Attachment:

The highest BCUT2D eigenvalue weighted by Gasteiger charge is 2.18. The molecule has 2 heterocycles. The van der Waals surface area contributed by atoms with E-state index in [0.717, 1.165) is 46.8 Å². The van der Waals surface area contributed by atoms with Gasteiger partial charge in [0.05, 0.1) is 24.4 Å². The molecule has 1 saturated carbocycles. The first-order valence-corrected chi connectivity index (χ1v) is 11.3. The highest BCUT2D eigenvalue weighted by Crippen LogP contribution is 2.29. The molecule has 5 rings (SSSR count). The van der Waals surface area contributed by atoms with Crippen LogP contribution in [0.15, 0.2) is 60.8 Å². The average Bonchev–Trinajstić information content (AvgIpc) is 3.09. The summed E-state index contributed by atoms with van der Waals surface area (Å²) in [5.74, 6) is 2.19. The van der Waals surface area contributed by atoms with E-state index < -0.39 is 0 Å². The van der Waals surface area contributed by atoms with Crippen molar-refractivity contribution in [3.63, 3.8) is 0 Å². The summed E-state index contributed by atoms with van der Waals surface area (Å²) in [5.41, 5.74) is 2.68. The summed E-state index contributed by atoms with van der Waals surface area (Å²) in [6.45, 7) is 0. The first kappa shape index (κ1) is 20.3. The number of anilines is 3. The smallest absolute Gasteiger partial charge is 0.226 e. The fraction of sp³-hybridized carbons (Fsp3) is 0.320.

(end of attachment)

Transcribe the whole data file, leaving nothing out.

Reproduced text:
The highest BCUT2D eigenvalue weighted by Gasteiger charge is 2.18. The molecule has 2 heterocycles. The van der Waals surface area contributed by atoms with E-state index in [0.717, 1.165) is 46.8 Å². The van der Waals surface area contributed by atoms with Gasteiger partial charge in [0.05, 0.1) is 24.4 Å². The molecule has 1 saturated carbocycles. The first-order valence-corrected chi connectivity index (χ1v) is 11.3. The highest BCUT2D eigenvalue weighted by Crippen LogP contribution is 2.29. The molecule has 5 rings (SSSR count). The van der Waals surface area contributed by atoms with Crippen LogP contribution in [0.15, 0.2) is 60.8 Å². The average Bonchev–Trinajstić information content (AvgIpc) is 3.09. The summed E-state index contributed by atoms with van der Waals surface area (Å²) in [5.74, 6) is 2.19. The van der Waals surface area contributed by atoms with E-state index < -0.39 is 0 Å². The van der Waals surface area contributed by atoms with Crippen molar-refractivity contribution in [3.63, 3.8) is 0 Å². The summed E-state index contributed by atoms with van der Waals surface area (Å²) in [5.41, 5.74) is 2.68. The summed E-state index contributed by atoms with van der Waals surface area (Å²) in [6.45, 7) is 0. The first kappa shape index (κ1) is 20.3. The number of anilines is 3. The smallest absolute Gasteiger partial charge is 0.226 e. The fraction of sp³-hybridized carbons (Fsp3) is 0.320.